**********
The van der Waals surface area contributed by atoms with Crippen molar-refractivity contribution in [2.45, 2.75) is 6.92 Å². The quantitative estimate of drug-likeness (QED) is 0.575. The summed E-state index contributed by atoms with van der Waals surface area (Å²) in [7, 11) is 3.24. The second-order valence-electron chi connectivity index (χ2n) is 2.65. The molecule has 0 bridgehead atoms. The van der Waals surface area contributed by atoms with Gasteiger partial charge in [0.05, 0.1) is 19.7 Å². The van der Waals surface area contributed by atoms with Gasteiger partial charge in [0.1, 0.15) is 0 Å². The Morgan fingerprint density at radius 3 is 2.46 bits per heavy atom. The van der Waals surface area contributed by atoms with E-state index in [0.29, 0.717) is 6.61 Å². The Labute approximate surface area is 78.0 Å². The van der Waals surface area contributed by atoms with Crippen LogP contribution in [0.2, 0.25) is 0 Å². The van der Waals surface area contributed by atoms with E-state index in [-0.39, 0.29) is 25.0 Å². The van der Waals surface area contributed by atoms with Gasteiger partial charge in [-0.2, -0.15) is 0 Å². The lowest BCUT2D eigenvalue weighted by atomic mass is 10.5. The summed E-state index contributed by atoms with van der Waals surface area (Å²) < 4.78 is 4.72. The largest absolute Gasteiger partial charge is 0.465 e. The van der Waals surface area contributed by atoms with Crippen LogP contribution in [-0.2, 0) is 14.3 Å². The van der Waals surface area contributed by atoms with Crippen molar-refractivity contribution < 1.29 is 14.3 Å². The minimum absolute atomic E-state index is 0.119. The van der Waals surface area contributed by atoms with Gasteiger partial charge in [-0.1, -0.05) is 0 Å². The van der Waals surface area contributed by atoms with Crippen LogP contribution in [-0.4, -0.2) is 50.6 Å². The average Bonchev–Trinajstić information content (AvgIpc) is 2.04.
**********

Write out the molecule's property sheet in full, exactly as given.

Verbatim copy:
The van der Waals surface area contributed by atoms with Crippen molar-refractivity contribution in [2.45, 2.75) is 6.92 Å². The quantitative estimate of drug-likeness (QED) is 0.575. The summed E-state index contributed by atoms with van der Waals surface area (Å²) in [7, 11) is 3.24. The second-order valence-electron chi connectivity index (χ2n) is 2.65. The molecule has 0 bridgehead atoms. The van der Waals surface area contributed by atoms with Gasteiger partial charge in [0.05, 0.1) is 19.7 Å². The van der Waals surface area contributed by atoms with Gasteiger partial charge in [0.1, 0.15) is 0 Å². The Morgan fingerprint density at radius 3 is 2.46 bits per heavy atom. The van der Waals surface area contributed by atoms with E-state index in [0.29, 0.717) is 6.61 Å². The Labute approximate surface area is 78.0 Å². The van der Waals surface area contributed by atoms with Crippen LogP contribution in [0.2, 0.25) is 0 Å². The van der Waals surface area contributed by atoms with E-state index in [-0.39, 0.29) is 25.0 Å². The van der Waals surface area contributed by atoms with Gasteiger partial charge in [-0.2, -0.15) is 0 Å². The lowest BCUT2D eigenvalue weighted by atomic mass is 10.5. The summed E-state index contributed by atoms with van der Waals surface area (Å²) < 4.78 is 4.72. The largest absolute Gasteiger partial charge is 0.465 e. The van der Waals surface area contributed by atoms with Crippen LogP contribution in [-0.2, 0) is 14.3 Å². The van der Waals surface area contributed by atoms with Crippen molar-refractivity contribution < 1.29 is 14.3 Å². The minimum absolute atomic E-state index is 0.119. The van der Waals surface area contributed by atoms with Gasteiger partial charge in [-0.1, -0.05) is 0 Å². The van der Waals surface area contributed by atoms with Crippen LogP contribution in [-0.4, -0.2) is 50.6 Å². The average Bonchev–Trinajstić information content (AvgIpc) is 2.04.